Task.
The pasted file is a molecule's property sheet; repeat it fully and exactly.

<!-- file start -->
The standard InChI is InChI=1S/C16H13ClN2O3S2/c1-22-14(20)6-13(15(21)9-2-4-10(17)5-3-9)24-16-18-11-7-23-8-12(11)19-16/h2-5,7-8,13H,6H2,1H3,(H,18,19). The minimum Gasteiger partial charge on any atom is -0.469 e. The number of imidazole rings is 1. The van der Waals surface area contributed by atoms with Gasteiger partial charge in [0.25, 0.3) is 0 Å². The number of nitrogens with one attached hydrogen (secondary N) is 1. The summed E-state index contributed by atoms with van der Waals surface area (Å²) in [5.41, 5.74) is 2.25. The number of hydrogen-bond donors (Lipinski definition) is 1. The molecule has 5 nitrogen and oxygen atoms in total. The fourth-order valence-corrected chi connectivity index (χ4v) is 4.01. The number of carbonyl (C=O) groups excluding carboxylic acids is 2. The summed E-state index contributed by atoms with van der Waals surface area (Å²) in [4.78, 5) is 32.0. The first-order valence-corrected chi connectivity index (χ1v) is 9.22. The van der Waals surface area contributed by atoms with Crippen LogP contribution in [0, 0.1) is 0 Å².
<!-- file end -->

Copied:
The standard InChI is InChI=1S/C16H13ClN2O3S2/c1-22-14(20)6-13(15(21)9-2-4-10(17)5-3-9)24-16-18-11-7-23-8-12(11)19-16/h2-5,7-8,13H,6H2,1H3,(H,18,19). The minimum Gasteiger partial charge on any atom is -0.469 e. The number of imidazole rings is 1. The van der Waals surface area contributed by atoms with Gasteiger partial charge in [0.25, 0.3) is 0 Å². The number of nitrogens with one attached hydrogen (secondary N) is 1. The summed E-state index contributed by atoms with van der Waals surface area (Å²) in [5.41, 5.74) is 2.25. The number of hydrogen-bond donors (Lipinski definition) is 1. The molecule has 5 nitrogen and oxygen atoms in total. The fourth-order valence-corrected chi connectivity index (χ4v) is 4.01. The number of carbonyl (C=O) groups excluding carboxylic acids is 2. The summed E-state index contributed by atoms with van der Waals surface area (Å²) in [4.78, 5) is 32.0. The first-order valence-corrected chi connectivity index (χ1v) is 9.22. The van der Waals surface area contributed by atoms with Crippen LogP contribution in [0, 0.1) is 0 Å².